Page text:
The sensitivity of the spermatogenesis process to hormonal regulation was long believed to be a promising route for the development of a male contraceptive (Wang and Swerdloff, 2010). To this end, Testosterone and its analogs have been injected to signal the hypothalamus to stop producing GnRH and thus inhibiting intra testicular testosterone release. Even though this approach reduces sperm counts, the method was never 100% effective (Contraceptive efficacy of testosterone-induced azoospermia in normal men. World Health Organization Task Force on methods for the regulation of male fertility, 1990). Although many novel hormonal molecules are in clinical trials, other non-endocrine approaches are also considered and would be more favorable (Thirumalai and Page, 2019). Multiple genes and proteins involved in sperm production and transport are attractive targets. If the function of any of these genes or proteins could be blocked, it would become a potential target for male contraception purposes.

In recent years, several inhibitors for Bromodomain and Extra-Terminal motif (BET) proteins were synthesized and their epigenetic activities on diverse tissues analyzed in depth. The BET family of bromodomain proteins include BRD2, BRD3, BRD4, and BRDT, which are expressed at distinct stages during spermatogenesis (Berkovits and Wolgemuth, 2013). It was shown that inhibition of BRDT by small BET inhibitor JQ1 leads to reversible contraception in male mice (Matzuk et al., 2012). N, N-Dimethylacetamide (DMA), an FDA approved solvent, acts as a low affinity inhibitor for BRD2 and BRD4 (Ghayor et al., 2017). N, N-Dimethylacetamide is a widely used pharmaceutical agent, regularly injected in humans as a solvent facilitating the application of insoluble drugs (Hassan, 1999; Hempel et al., 2007). Ideally, an excipient should not possess any biological activity. However, in a recent study, we have shown that DMA affects spermatogenesis and leads to infertility by acting non-hormonally and post-meiotically (Khera et al., 2020).

In the current study, we examined the effects of DMA treatment on spermatogenesis and infertility in vivo with emphasis on a possible recovery once the treatment is halted. Since the process of spermatogenesis is conserved over species, results from our rat model could be indicative for a possible use of DMA as a non-hormonal, post meiotically acting and reversible male contraceptive in humans.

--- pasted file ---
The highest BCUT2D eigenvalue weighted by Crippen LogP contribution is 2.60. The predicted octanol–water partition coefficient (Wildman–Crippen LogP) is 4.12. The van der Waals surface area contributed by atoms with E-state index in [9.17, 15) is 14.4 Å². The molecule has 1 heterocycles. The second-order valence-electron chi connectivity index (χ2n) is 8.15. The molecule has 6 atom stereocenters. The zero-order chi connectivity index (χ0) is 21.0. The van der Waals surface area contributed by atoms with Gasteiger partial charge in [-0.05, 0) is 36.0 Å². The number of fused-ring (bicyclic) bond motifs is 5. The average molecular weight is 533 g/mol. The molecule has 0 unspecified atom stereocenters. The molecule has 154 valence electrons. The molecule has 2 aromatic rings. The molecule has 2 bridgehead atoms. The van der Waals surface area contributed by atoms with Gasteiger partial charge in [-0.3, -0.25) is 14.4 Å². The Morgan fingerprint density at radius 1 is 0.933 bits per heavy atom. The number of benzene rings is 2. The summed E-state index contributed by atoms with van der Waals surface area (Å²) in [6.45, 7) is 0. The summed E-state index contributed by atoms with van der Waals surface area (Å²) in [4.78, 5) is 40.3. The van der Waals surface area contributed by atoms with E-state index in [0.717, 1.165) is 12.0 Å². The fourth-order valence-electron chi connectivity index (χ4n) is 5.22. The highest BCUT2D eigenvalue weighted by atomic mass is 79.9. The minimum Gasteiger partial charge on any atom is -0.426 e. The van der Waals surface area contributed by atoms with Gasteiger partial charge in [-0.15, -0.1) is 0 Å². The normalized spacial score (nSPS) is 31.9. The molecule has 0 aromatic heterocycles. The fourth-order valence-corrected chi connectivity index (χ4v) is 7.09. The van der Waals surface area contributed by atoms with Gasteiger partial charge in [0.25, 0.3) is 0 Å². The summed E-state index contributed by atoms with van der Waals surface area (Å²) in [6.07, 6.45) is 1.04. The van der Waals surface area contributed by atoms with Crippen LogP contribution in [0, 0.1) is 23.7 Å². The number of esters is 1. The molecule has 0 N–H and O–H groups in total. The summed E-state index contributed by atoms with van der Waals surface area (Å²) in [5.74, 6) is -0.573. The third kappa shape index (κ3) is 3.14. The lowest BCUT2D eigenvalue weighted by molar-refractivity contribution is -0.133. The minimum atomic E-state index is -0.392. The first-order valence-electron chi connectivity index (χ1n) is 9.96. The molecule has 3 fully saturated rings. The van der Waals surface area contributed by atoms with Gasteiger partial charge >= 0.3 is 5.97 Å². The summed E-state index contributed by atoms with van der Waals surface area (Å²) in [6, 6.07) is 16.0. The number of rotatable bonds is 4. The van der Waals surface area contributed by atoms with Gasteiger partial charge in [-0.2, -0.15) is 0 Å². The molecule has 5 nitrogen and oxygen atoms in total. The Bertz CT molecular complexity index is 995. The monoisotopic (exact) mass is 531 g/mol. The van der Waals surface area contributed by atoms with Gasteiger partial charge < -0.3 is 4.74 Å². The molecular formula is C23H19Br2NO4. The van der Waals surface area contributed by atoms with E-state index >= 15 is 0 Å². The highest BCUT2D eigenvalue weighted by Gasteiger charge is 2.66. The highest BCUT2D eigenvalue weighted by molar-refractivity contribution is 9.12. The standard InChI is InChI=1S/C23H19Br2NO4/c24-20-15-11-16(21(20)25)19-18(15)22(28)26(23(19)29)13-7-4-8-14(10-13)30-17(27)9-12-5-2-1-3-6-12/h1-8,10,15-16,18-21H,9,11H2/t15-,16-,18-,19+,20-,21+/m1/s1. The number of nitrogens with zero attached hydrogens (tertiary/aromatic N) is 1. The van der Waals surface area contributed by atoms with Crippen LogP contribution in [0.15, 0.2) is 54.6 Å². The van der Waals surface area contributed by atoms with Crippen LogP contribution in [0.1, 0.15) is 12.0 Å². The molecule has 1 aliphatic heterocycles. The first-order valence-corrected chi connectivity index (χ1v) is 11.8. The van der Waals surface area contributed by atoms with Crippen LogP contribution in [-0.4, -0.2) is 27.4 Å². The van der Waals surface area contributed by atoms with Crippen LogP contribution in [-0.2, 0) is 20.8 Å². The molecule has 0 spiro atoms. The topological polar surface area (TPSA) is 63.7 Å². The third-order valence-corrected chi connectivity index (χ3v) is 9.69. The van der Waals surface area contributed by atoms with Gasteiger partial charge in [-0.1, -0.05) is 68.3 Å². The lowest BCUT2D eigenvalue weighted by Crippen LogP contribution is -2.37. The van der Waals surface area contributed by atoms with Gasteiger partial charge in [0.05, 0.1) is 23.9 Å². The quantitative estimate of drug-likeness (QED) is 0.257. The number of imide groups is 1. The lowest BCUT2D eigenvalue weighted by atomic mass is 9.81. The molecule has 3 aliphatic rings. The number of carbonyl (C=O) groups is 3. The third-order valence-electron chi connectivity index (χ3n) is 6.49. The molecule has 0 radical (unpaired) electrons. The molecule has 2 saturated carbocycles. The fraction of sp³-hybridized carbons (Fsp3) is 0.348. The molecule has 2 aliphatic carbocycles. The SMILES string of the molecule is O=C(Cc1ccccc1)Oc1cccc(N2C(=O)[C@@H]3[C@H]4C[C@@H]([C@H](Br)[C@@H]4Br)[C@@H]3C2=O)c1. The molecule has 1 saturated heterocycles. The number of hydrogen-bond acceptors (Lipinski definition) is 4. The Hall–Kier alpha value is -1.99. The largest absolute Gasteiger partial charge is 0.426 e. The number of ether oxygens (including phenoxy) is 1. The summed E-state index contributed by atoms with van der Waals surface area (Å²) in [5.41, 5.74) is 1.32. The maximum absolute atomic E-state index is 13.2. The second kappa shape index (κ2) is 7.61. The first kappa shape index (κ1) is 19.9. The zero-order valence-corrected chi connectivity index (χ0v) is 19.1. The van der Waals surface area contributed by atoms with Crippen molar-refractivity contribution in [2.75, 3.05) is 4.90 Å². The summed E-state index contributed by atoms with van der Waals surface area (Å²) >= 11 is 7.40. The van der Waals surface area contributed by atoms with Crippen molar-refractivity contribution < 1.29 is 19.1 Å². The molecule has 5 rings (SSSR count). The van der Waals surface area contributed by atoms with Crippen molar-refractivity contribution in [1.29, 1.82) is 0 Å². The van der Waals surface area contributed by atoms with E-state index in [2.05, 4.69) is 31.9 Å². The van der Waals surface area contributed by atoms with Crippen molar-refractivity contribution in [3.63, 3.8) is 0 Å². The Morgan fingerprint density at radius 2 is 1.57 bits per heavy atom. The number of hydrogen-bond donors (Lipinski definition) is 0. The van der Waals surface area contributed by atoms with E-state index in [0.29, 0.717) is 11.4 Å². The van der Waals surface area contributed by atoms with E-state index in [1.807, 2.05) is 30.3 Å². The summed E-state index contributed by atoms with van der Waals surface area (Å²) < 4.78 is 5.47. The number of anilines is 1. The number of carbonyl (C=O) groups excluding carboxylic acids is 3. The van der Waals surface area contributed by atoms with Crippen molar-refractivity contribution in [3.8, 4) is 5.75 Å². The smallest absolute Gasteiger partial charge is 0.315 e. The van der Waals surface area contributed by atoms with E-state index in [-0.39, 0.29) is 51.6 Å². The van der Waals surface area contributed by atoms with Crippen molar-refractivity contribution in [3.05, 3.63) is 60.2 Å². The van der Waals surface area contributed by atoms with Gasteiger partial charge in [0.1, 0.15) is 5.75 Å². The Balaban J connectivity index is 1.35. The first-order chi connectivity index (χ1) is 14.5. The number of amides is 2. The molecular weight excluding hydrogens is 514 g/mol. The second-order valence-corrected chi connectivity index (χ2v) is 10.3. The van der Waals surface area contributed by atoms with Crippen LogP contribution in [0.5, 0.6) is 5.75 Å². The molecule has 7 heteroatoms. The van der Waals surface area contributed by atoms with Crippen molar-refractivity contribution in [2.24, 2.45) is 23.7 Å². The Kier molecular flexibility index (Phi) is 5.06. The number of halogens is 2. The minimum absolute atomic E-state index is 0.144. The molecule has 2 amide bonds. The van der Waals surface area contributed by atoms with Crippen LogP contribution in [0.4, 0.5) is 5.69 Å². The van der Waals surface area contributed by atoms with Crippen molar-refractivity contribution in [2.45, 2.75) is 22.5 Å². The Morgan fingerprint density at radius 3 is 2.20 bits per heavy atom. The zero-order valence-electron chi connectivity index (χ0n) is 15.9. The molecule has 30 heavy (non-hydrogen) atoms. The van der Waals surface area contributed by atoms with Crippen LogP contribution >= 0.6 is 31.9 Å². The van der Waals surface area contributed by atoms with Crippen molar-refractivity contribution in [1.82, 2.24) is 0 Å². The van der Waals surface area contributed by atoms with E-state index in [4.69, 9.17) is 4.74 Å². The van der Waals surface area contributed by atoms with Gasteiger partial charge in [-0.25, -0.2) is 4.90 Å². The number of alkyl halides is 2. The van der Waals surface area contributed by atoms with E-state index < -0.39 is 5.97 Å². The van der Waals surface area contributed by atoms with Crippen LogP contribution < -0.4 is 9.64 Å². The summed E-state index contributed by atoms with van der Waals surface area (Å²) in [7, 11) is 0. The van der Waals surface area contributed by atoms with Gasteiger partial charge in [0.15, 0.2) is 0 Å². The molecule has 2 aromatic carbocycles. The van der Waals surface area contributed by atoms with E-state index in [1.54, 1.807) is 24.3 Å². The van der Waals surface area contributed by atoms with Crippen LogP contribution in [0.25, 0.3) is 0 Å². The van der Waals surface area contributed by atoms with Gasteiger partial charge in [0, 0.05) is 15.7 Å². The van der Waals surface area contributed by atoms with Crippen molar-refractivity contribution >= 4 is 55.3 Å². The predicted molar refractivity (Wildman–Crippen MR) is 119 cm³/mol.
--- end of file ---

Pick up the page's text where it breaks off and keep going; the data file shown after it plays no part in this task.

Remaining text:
Materials and Methods

Animals Experiments

All animal procedures were according to the ARRIVE guidelines approved by the Animal Ethics Committee of the local authorities (Veterinäramt, Canton Zurich, project codes: 40/2012 (approved on the April 2, 2012) and 068/2015 (approved on the July 31, 2015), and follow the EU Directive 2010/63/EU for animals. Male Sprague Dawley rats (age: 6 weeks old) were ordered from Charles River Laboratories. Three animals were pooled in one cage and were acclimatized to the animal facility environment for a period of two weeks. After two weeks, each of the animals were weighed and randomized. The animals were divided into two groups: PBS group and the DMA treated group. They were injected as previously described (Khera et al., 2020). Volume of DMA to be injected was one third of the LD50 (862 mg/kg) (Bartsch et al., 1976). This dose was found to be effective in our previous studies of DMA on rats (Ghayor et al., 2017). Animals were injected once per week, intra-peritoneally for eight consecutive weeks, which is equivalent to one spermatogenesis cycle in rats. In addition, a pilot study with n = 3 showed a significant decrease in sperm count and alteration of seminiferous epithelium (data not shown) after 8 weeks (one injection per week), therefore the chosen dose was continued. At the end of 8 weeks, the treatment was stopped for another 8 weeks. The animals were analyzed three times weekly for any abnormalities. At the end of a total of 16 weeks (8 weeks of DMA/PBS treatment plus 8 weeks of stopping the treatment) the animals were sacrificed, and their reproductive parameters were analyzed.